PROVO — Football scientists are still studying how in the name of Anthony Munoz was BYU’s Khyiris Tonga unblocked when he pummeled Troy’s quarterback Gunnar Watson last Saturday night.
That’s like a jaguar chasing a mouse in an open field.
Equally intriguing is how BYU got big-time pressure on Watson with three rushers against five protectors.
Two games, two defensive challenges, and two completely different opposing offenses has led to two big successes for BYU’s defense and coordinator Ilaisa Tuiaki.
That’s the main takeaway after BYU defeated both Navy and Troy basically by halftime. Next up for the Cougars is a home game against Louisiana Tech on Friday.
One familiar defensive theme stood out in both BYU wins: The front line was dominating.
On Monday, Tonga called out fans via Twitter who’ve criticized his coach, saying his main man Tuiaki is a genius.
Really though. This man is a genius but some of y’all just love to hate. Go Cougs lol. https://t.co/SxElWsemUF— Khyiris Tonga (@khyiristonga) September 27, 2020
Whether a three-, four- or five-man front, or the confusing six-man look on the play Tonga crushed Watson, no matter if blitzing was deployed, BYU’s front has simply manhandled its opponents in the trenches. Tonga had two sacks, Zac Dawe and freshman Tyler Batty each had one. Troy had seven three-and-outs with its hurry-up offense.
This was a factor missing a year ago in losses to Toledo, South Florida and Hawaii.
In the first two games this season against a pair of teams whose only loss was to BYU, the defense has allowed just 138 rushing yards. Troy’s 181 total yards against BYU was the least since 154 against Georgia Southern six years ago. BYU limited Navy to 149 yards, which was the least the Midshipmen had gained in eight years.
As pleased as BYU coach Kalani Sitake was with his defense, he quickly told reporters after the game there should have been a couple of interceptions and more sacks. “There’s work to do,” he said.
“I thought the presence of our front was felt,” said Sitake, crediting senior nose guard Tonga.
“The big boys answered the challenge to lead the way. They answered the call to be tougher and more physical. It helps to have veteran players out there.”
In 2019, the Cougars had just 17 sacks. In two games of the COVID-19 season, they have nine.
It’s absolutely true that this September playing Navy and Troy does not compare to 2019 going against Utah, USC, Washington and Tennessee, or the planned 2020 slate that had Utah, Minnesota, Arizona State and Missouri on tap.
But progress is there and it’s not BYU’s fault the teams they scheduled ran into conference prohibitions to play them.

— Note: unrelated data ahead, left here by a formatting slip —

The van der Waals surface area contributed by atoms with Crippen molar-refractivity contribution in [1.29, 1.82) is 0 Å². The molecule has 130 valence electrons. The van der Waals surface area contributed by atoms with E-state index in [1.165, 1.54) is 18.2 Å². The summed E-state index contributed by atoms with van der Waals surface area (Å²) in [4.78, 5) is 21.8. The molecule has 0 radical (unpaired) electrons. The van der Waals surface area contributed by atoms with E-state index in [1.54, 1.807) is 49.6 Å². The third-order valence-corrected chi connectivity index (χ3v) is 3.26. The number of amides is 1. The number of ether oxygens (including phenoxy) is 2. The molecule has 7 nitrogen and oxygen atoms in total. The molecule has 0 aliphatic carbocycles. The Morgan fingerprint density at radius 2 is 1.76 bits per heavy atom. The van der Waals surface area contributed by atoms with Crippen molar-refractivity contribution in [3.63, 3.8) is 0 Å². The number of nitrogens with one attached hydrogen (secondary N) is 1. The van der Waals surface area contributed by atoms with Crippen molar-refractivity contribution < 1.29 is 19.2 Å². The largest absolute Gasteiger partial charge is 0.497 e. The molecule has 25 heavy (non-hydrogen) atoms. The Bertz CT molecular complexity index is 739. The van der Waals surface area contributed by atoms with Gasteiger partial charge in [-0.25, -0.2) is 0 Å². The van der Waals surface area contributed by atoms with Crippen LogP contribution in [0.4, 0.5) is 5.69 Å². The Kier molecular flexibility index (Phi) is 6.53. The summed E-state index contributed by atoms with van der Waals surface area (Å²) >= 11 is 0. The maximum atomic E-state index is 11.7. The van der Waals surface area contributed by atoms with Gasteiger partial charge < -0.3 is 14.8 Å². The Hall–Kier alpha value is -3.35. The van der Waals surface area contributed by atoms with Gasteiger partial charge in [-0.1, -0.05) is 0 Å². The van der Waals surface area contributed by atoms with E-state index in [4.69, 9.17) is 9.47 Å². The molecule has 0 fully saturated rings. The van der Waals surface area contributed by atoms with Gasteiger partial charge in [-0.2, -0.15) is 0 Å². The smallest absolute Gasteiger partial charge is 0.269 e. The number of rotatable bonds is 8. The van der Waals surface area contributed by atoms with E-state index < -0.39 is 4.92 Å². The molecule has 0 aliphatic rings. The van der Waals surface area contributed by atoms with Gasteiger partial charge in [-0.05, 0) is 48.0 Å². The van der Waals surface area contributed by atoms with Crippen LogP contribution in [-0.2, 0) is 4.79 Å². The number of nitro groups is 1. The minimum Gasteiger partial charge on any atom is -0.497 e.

My @AP_Top25 ballot (I'm only ranking teams that have played):— Brett McMurphy (@Brett_McMurphy) September 27, 2020
In 2020, you play who you can. And it can change from week to week.
As it stands, after outscoring opponents 103 to 10 — and it could have been 130 to 10 — the Cougars have outgained Navy and Troy in yardage 1,241 to 330 and shut down starter aggression in the third quarter.
That is total domination.
It has led to a No. 22 ranking in the AP and USA Today polls and No. 17 in Jeff Sagarin’s computer rating.
The Cougars’ defense leads the nation in total yards (165) and is No. 2 in scoring defense, allowing five points a game.
Tuiaki said it is a matter of players following the top, when Sitake asked for physical play from the front and now experienced players reacting and doing their jobs.
“It’s also complementary football,” said Tuiaki, who added it is far easier to play defense when the offense is churning out points. “We are a far different personality when we play from ahead than behind,” Tuiaki said on BYUtv’s “Coordinator’s Corner” Monday.
“The physicality in the way we are playing and making negative plays on defense is huge for the continuity of just the defensive swag they continue to play with as well as the production.”
Tuiaki praised Tonga for his leadership and enhanced play from a year ago, adding that Tonga returning to play his senior year has really helped.
“He has so much more confidence now because he has a better understanding of things, he’s seeing the game a bit faster and differently. It’s been a huge advantage for him to come back and get these reps. He is a next level guy.”
Louisiana Tech, the team once coached by former BYU head coach Gary Crowton and where Karl Malone played basketball, is up next. The Bulldogs are averaging 48.5 points per game.
The Cougars look to build on a 2-0 start in a very strange college football season.